On the other hand, there is sometimes a point were video processing can actually end up being too much of a good thing as the processors can create their own imperfections in the image that can become noticeable.
However, in the continuing quest to provide an even better video processing solution, a new product that takes a different approach to video processing has entered the scene, which is creating as much excitement as the first video upscaling DVD players. The product in question is the Darbee Visual Presence Darblet DVP-5000 (which I will refer to simply as the Darblet).
The basic features of the Darblet include:
Video Processing: Darbee Visual Presence Technology
Viewing Modes: Hi Def, Gaming, Full Pop, Demo
Resolution Capability: Up 1080p/60(1920x1080 pixels) (1920x1200 for PC signals)
HDMI Compatibility: Up to version 1.4 - includes both 2D and 3D signals.
Additional Features: 3v IR Remote Control Extender input, LED status indicators, Onscreen Menu.
Remote Control: Wireless IR credit card size remote provided.
Power Adapter: 5 VDC (volts DC) at 1 Amp.
Operating Temperature: 32 to 140 degrees F, 0 to 25 degrees C.
Dimension (LxWxH): 3.1 x 2.5 x 0.6 in (8 x 6.5 x 1.5 cm).
Weight: 4.2 oz (.12kg)
Additional Components Used to Conduct Review
DVD Player: OPPO DV-980H
DVDO EDGE Video Scaler used as additional signal source feed to the Darblet.
HDMI-to-DVI adapter cable from Radio Shack.
Blu-ray Disc Content Used For This Review
Blu-ray Discs: Battleship, Ben Hur, Brave (2D version), Cowboys and Aliens, The Hunger Games, Jaws, Jurassic Park Trilogy, Megamind, Mission Impossible - Ghost Protocol, Rise of the Guardians (2D version), Sherlock Holmes: A Game of Shadows, The Dark Knight Rises.
Standard DVDs: The Cave, House of the Flying Daggers, Kill Bill - Vol 1/2, Kingdom of Heaven (Director's Cut), Lord of Rings Trilogy, Master and Commander, Outlander, U571, and V For Vendetta.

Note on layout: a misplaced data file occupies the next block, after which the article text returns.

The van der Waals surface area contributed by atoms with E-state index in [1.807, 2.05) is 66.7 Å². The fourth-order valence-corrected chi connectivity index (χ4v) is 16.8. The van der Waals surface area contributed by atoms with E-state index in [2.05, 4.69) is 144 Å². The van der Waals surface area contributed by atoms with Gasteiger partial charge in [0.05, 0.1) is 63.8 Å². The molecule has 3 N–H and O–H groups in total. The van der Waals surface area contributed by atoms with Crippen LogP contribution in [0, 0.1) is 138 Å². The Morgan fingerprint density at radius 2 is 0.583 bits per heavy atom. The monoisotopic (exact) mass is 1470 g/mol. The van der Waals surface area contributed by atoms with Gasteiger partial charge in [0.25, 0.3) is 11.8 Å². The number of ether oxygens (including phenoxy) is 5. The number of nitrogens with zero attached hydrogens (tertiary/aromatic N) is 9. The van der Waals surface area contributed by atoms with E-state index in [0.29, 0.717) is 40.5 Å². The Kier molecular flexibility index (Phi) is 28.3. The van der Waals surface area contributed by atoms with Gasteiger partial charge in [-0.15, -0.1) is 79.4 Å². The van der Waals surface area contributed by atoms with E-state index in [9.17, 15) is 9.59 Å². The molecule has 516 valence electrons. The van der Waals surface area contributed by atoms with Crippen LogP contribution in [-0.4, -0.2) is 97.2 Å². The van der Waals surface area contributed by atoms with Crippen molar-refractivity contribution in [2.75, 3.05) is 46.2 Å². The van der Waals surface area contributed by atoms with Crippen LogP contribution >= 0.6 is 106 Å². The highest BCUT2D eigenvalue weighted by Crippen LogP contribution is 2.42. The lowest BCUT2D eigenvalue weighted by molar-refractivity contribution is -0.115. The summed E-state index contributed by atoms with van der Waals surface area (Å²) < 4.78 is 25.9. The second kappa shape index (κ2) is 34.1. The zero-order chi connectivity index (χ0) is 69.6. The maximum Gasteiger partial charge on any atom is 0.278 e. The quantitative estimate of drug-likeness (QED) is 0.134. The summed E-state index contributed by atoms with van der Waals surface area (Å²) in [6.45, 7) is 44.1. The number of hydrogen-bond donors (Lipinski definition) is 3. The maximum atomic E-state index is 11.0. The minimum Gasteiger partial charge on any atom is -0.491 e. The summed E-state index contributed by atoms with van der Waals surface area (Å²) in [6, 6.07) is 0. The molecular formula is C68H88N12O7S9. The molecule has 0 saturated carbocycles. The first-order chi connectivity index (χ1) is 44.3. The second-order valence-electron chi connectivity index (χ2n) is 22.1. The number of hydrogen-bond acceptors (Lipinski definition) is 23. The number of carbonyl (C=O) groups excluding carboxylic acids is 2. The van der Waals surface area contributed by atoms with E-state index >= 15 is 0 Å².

Additional Sources: HD cable TV programming and streaming content from Netflix.
On the Darblet, if it is receiving power, its red LED status indicator will light up, and a green LED will starting blinking steadily. When you turn your signal source on, a blue LED will light up and stay on until the source is turned off or disconnected.
Now, just turn on you TV or video projector and switch to the input that the Darblet's output signal is connected to.
Using the Darblet
The Darblet does not work by upscaling resolution (whatever resolution comes in is the same resolution that goes out), reducing background video noise, eliminating edge artifacts, or smoothing motion response, everything original or processed in the signal chain before it reaches the Darblet is retained, whether good or ill.
However, what the Darblet does is add depth information in the image via a clever use of real-time contrast, brightness, and sharpness manipulation (referred to as luminous modulation) - which restores the missing "3D" information that the brain is trying to see within the 2D image. The result is that the image "pops" with improved texture, depth, and contrast range, giving it a more real-world look, without having to resort to true stereoscopic viewing to get a similar effect.
However, don't get me wrong, the effect is not as intense as watching something in true 3D, but does look more realistic than traditional 2D image viewing. In fact, the Darblet is compatible with both 2D and 3D signal sources. Unfortunately, I cannot comment on its performance with 3D source material as I did not have access to a 3D TV or Video Projector in time for this review - stay tuned for a possible update.